Nereus Program Manager Andrés Cisneros-Montemayor was a panelist at the seminar “Charting A Sustainable Course: Exploring Canada’s Fisheries” hosted by OceanCanada and the Vancouver Aquarium on April 11, 2017. The event was in the format of a casual panel discussion; the panelists provided insight on current issues and future projections for local, Indigenous, recreational and commercial fisheries in Canada.
Caddell delivered his presentation — “After the Thaw: Ice Retreat and the Emerging Regulation of Newly Exposed Marine Areas” — during the first session of the conference. He discussed Antarctic ice shelves, anthropogenic activities and management, as well as future issues with thawing land areas and collaboration on these issues between the Antarctic and Arctic.
Nereus Program Manager and Research Associate Andrés Cisneros-Montemayor (UBC) presented at the North American Association of Fisheries Economists Forum in La Paz, Mexico, from March 21 to 24, 2017. The conference included forum sessions and paper presentations that followed the theme of “Economics of Aquaculture, Fisheries and Seafood Trade: Managing the Socio-Ecology of Sustainable Marine Resource Use”.
The Nereus Program hosted a side event at the 3rd Preparatory Committee Meeting on Marine Biological Diversity of Areas Beyond National Jurisdiction (BBNJ), March 27 to April 7 at the UN Headquarters, in New York. The side event entitled “Adjacency: How legal precedent, ecological connectivity, and traditional knowledge inform our understanding of proximity” was held on April 4.
POLICY BRIEF: Adjacency: How legal precedent, ecological connectivity, and Traditional Knowledge inform our understanding of proximity
Pursuant to the United Nations Convention on the Law of the Sea (UNCLOS), all States have customary and treaty obligations to protect and preserve the marine environment and its resources. Several countries have expressed an interest in the question of whether States could properly assert priority over the conservation of areas beyond national jurisdiction (ABNJ) adjacent to their Exclusive Economic Zones (EEZs). The term “adjacency”, with respect to maritime coastal boundaries, refers to a State’s spatial proximity with the open ocean and deep sea in ABNJ.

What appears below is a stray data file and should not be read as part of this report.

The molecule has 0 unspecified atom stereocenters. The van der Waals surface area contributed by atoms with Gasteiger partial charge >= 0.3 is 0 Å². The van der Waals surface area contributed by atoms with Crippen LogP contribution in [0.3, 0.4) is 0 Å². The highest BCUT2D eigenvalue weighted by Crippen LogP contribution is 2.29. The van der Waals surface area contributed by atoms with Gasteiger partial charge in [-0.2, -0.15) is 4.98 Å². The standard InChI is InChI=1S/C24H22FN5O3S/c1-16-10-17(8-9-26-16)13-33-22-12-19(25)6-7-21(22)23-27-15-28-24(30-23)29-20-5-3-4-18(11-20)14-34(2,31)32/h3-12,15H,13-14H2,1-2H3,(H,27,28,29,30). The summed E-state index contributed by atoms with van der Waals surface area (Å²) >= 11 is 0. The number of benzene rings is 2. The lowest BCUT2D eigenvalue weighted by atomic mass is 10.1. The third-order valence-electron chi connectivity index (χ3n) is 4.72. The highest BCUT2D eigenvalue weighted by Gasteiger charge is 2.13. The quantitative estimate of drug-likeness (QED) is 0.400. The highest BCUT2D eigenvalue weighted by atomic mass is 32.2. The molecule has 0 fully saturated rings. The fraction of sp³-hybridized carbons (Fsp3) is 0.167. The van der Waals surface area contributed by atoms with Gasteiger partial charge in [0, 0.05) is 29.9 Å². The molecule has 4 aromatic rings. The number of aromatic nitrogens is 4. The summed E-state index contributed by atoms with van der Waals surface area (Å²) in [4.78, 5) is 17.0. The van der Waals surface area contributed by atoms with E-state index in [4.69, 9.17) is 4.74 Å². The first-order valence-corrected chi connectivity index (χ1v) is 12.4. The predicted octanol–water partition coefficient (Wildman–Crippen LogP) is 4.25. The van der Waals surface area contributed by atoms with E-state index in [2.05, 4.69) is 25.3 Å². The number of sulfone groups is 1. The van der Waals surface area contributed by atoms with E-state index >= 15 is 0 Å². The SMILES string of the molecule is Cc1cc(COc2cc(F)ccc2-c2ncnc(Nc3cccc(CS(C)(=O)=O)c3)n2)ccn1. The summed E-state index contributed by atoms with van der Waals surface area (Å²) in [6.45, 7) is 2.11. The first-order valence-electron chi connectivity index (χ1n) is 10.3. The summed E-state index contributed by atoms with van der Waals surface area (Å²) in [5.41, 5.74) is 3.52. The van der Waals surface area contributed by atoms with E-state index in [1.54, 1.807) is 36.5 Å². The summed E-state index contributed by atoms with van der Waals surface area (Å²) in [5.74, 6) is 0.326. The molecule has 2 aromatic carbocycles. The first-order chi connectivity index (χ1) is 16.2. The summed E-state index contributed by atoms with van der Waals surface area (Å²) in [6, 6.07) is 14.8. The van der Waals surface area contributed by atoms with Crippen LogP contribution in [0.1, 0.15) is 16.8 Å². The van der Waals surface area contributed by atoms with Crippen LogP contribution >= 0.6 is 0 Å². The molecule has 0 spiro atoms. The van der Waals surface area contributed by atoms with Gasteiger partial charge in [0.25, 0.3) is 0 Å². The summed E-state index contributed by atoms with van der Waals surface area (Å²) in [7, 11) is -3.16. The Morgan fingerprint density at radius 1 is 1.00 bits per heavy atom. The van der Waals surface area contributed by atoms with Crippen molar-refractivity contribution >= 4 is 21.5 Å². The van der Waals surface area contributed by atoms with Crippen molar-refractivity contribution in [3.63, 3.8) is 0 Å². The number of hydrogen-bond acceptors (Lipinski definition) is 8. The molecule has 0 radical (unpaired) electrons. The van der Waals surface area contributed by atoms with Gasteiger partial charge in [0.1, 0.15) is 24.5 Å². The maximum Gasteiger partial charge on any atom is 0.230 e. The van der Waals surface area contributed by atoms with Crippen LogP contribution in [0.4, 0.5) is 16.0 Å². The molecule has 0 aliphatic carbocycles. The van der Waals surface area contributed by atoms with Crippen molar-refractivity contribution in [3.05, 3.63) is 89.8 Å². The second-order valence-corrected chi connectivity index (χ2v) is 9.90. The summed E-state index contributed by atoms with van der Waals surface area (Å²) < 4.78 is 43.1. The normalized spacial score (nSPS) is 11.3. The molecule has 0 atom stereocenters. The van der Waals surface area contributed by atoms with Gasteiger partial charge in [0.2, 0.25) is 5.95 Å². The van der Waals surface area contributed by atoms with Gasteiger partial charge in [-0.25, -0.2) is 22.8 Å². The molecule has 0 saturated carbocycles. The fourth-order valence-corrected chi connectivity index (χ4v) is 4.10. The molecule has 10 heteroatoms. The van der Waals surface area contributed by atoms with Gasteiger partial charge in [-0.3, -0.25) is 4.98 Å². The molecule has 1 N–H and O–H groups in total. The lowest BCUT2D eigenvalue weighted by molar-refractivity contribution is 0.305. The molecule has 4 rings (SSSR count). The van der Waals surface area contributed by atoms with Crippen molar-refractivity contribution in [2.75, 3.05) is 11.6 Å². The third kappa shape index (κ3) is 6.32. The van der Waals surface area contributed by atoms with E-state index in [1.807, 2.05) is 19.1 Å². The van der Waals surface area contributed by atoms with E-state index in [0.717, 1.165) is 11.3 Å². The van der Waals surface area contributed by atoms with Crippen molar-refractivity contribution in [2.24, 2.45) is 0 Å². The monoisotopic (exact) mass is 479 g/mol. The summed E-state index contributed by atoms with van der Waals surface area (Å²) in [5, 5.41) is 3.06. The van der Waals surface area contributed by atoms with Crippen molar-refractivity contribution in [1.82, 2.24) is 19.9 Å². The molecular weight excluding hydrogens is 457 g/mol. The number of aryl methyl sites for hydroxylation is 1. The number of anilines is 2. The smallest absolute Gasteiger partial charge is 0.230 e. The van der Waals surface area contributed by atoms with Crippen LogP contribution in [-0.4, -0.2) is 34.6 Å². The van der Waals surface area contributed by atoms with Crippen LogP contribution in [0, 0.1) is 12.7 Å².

On March 16, the Nereus Program hosted the last lecture of its 2016/2017 UBC Green College Seminar series with guest speaker Douglas McCauley, Assistant Professor at the University of California Santa Barbara. His talk, entitled “Managing Marine Wildlife: The Extinction of Fauna in the Ocean” looked at the differences between extinctions on land and in the oceans.
The main focus of the 2017 symposium was small pelagic fisheries, which includes species such as herring, capelin, anchovy, sardine, and mackerel. Small pelagic fisheries provide about 25% of the world catch and are important for the socio-economic well-being of many coastal societies. The symposium sessions contributed to the goal of revitalizing international cooperation to develop frameworks addressing issues such as the impacts of climate and fishing pressure on small pelagic populations.
Nereus Director of Science William Cheung (UBC) was an invited speaker at the Regional Symposium on Climate Change hosted by the Abu Dhabi Global Environmental Data Initiative (AGEDI) March 13 to 16 in Abu Dhabi, UAE. Nereus Steering Committee Chair Daniel Pauly (UBC) participated remotely. Cheung presented on the relationship between marine biodiversity and climate change.
OPEN POSITION: CI-ASU Nereus Postdoc Fellow in Sustainable Fisheries, Arizona State University (based in Hawaii)
Conservation International (CI), The Center for Biodiversity Outcomes (CBO) at Arizona State University, and the Nereus Program are pleased to invite applications for a post-doctoral fellow position in sustainable fisheries. The Fellow will support three focal areas for the ASU-CI Knowledge Partnership: Protecting essential natural capital for human well-being; Transitioning to sustainable production; and, Training the next generation of conservation leaders.
Nearly 4000 people attended the Association of the Sciences of Limnology and Oceanography (ASLO) annual conference in Honolulu, Hawaii, from February 27 to March 3, making it the largest conference of the beginning of the year. All fields of ocean science were covered, from freshwater biochemistry to management, from satellite use to DNA and genomics. As well, species at each trophic level, including bacteria, viruses, plankton, fish, and mammals, and all the new models were looked at.